Let's take a look at Sigstore's latest tool, Gitsign, and how we can use this tool to sign commits for CI/CD within GitHub Actions!
Source code is an important piece of any software supply chain. It is the base that's used to build everything else: if you can't trust your source, how can you trust the binaries and images you build from it? Signing Git commits should be a goal for everyone, and will likely be important for many organizations to meet SLSA L3 Source - Verified History requirements.
Git commit signing has historically been done with GPG keys, with recent support being added for SSH and x509 certs. However, managing and securing long-lived signing secrets is challenging to do right over time. With Gitsign, Sigstore aims to make signing with Git easy by bringing keyless signing to commit signing, just like Cosign did for container signing! This is useful not only for signing your own Git commits, but also for CI/CD workflows that may create a commit or pull request (for example, GitOps flows, Dependabot, import flows, etc.), since Sigstore can enable tools to sign data with their own OIDC identity without the need to provision long-lived secrets.
How Gitsign works
Keyless signing isn't really keyless — it uses ephemeral keys with Sigstore's Fulcio to generate a certificate using OIDC credentials. This certificate is short-lived, and contains information about the identity that generated it.
With GitHub Actions, GitHub automatically provides short-lived OIDC tokens to Action Runners - Gitsign knows to detect these and automatically uses them to generate a signing certificate via Fulcio. With this we can generate ephemeral code-signing certificates without ever needing to provide GitHub with a long-lived secret. This helps secure your software supply chain by:
For a more concrete example, let's take a look at a certificate was issued issued by Fulcio for a real GitHub Action. Commit signatures produced by Gitsign are CMS (Cryptographic Message Syntax) formatted signatures, containing an x509 certificate. Here are some of the interesting fields included in the certificate:
Interesting things to point out about this certificate:
This lets us identify not only that it was automation that generated this commit, but it also tells us the exact workflow and event that caused this change. This is valuable for being able to trace back through the supply chain where a particular change came from, and gives us identifiers to define policies for what identities are allowed to submit code to the repo.
How to use Gitsign in GitHub Actions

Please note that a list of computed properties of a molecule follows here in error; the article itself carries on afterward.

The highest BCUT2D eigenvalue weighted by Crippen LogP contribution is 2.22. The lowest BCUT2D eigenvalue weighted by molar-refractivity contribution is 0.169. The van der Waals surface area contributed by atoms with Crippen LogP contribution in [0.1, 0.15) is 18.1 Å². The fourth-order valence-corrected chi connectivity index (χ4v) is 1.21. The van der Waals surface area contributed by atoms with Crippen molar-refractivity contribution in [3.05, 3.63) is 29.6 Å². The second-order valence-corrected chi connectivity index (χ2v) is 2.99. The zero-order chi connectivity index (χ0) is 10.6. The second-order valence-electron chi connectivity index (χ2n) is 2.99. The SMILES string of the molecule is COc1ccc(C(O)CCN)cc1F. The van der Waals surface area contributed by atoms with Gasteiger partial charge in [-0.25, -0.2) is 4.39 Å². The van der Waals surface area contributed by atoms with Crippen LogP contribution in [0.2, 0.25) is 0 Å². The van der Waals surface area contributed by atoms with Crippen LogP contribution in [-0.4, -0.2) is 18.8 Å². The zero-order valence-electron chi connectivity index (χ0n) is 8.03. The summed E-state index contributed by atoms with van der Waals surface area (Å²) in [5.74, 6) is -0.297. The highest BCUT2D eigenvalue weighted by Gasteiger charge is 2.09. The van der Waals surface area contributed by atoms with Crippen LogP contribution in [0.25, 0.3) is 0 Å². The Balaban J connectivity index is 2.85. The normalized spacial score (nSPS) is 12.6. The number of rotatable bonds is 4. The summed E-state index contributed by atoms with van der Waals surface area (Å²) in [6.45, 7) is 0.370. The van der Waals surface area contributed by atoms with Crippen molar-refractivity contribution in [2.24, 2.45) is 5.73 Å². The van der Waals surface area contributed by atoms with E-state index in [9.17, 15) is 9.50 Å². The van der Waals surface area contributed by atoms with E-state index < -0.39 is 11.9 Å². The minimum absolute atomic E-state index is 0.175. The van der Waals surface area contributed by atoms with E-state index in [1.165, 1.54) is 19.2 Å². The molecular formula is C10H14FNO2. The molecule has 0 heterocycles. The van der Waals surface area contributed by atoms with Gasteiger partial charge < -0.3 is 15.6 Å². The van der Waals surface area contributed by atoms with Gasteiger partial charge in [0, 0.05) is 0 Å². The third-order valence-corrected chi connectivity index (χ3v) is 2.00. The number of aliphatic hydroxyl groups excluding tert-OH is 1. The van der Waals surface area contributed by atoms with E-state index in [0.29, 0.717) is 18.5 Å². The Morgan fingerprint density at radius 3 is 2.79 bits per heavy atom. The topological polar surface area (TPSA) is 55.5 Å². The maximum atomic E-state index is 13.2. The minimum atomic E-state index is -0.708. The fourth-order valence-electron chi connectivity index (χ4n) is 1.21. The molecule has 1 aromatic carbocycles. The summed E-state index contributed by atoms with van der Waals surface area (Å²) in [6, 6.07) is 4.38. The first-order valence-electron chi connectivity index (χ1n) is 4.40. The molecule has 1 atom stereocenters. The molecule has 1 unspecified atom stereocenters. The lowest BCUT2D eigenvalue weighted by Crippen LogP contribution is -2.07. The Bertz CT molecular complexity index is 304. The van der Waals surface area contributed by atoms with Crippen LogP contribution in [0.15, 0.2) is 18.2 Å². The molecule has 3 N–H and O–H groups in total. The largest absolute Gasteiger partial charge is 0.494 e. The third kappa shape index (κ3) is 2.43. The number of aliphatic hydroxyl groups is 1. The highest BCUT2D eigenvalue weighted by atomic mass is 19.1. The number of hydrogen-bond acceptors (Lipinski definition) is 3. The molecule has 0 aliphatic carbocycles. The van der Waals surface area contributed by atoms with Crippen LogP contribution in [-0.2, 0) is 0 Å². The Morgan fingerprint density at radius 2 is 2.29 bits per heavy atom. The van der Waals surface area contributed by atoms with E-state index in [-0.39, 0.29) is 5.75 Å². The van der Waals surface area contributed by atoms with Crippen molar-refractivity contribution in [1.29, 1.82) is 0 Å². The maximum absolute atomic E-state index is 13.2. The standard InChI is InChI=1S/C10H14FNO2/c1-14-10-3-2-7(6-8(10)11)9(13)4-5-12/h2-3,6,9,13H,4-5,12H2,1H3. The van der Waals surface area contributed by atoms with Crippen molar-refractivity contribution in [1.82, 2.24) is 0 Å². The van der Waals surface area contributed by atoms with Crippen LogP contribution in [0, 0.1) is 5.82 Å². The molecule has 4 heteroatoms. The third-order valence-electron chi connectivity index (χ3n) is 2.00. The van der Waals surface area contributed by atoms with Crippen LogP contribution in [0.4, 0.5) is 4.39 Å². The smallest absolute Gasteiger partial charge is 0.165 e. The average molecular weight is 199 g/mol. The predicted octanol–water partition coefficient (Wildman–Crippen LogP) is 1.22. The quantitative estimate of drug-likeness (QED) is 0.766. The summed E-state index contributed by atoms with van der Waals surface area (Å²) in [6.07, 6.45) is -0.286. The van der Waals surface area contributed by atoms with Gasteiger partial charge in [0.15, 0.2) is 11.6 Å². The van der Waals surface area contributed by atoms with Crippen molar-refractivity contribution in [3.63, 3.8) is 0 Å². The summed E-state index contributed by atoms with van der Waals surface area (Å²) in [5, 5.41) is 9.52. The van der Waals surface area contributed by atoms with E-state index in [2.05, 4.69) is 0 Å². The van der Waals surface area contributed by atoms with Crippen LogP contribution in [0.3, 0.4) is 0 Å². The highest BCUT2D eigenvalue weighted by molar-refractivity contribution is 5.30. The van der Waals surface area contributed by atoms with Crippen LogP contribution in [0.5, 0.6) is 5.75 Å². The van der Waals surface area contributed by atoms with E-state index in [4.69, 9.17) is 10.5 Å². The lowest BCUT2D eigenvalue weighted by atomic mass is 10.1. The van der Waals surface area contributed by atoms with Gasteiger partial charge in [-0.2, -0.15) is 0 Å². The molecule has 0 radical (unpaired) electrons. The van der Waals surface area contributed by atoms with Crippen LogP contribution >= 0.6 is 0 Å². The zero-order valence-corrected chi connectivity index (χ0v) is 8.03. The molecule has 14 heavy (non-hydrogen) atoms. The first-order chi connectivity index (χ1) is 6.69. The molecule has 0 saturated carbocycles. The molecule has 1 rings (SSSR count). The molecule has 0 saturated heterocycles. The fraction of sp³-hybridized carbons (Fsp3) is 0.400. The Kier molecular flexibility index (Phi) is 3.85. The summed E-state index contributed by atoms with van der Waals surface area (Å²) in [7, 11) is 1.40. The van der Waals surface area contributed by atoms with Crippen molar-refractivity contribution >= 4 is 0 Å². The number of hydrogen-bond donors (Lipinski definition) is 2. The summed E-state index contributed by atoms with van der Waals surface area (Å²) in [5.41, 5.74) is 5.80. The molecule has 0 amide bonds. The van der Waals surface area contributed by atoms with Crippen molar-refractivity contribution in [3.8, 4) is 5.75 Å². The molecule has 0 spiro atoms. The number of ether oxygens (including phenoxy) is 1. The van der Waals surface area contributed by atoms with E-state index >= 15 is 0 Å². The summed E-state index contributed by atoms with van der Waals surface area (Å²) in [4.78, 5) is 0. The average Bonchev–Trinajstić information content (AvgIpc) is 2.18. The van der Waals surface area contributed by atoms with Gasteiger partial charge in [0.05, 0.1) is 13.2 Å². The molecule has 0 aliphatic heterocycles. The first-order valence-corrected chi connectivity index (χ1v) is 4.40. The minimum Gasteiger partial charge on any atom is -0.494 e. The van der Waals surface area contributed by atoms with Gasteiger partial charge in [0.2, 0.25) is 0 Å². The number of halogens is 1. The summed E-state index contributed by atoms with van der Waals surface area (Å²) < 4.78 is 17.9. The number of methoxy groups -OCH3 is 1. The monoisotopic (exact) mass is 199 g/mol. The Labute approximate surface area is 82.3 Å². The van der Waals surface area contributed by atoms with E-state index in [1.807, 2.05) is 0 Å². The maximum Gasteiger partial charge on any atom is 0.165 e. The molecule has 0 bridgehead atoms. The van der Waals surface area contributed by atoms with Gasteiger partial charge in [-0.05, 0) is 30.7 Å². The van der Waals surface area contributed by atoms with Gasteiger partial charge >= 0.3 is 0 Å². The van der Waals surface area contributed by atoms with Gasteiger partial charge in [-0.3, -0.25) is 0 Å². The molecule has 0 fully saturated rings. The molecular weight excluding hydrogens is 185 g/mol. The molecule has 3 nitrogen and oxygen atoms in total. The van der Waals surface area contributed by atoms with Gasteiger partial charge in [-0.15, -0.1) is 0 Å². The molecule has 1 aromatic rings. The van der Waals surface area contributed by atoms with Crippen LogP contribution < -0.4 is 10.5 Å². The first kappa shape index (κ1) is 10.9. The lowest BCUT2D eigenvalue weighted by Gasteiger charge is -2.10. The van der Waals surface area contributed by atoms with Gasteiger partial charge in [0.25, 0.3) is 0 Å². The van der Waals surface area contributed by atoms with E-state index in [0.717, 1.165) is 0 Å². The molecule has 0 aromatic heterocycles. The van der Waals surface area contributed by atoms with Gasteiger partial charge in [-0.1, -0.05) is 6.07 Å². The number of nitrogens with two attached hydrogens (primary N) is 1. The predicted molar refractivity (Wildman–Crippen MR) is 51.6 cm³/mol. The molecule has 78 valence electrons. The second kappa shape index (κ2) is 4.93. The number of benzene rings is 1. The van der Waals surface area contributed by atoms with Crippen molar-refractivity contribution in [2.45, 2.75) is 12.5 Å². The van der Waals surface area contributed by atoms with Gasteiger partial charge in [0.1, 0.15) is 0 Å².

To help you get started, we've created a GitHub Action that allows you to easily set up Gitsign with any other GitHub Action: chainguard-dev/actions/setup-gitsign. To use it within your own workflows requires minimal setup:
This Action sets the necessary config options to use Gitsign with the Git CLI in your environment - i.e. with this Gitsign will be compatible with almost all other Actions that use Git without any other changes needed!
This can be used to create signed commits using a GitHub Action Runner's identity without needing to provision secrets! Because the keys are derived from the Runner's OIDC credentials, it is much harder for an attacker to forge their own commits using an external key.
For example, if we wanted to open a pull request with a signed commit:
Here at Chainguard, we use this exact approach for several of our own Actions! This makes it really simple to have Actions sign the commits they generate – we hope this makes it easier to get started signing your own commits everywhere.
Things to watch out for
While Gitsign tries to limit the data that is uploaded to the Rekor transparency log, the authentication information embedded in the Fulcio certificate for GitHub Actions (for example, repo name, branch names, etc.) may be considered sensitive for your organization — if this is the case then the public Sigstore instance may not be appropriate for your needs and you may need to run your own.
We hope this gives you some inspiration for how Gitsign can be used in your CI/CD workflows! Gitsign is something Chainguard is enthusiastic about, with many of us using Gitsign everywhere in our own development.
We have a few things cooking to help make using keyless signatures in your repos easy - stay tuned for more info!
If you're interested in learning more about Git commit signing, running your own Sigstore instance, or have any other questions about securing your software supply chain - reach out to us at https://www.chainguard.dev/contact!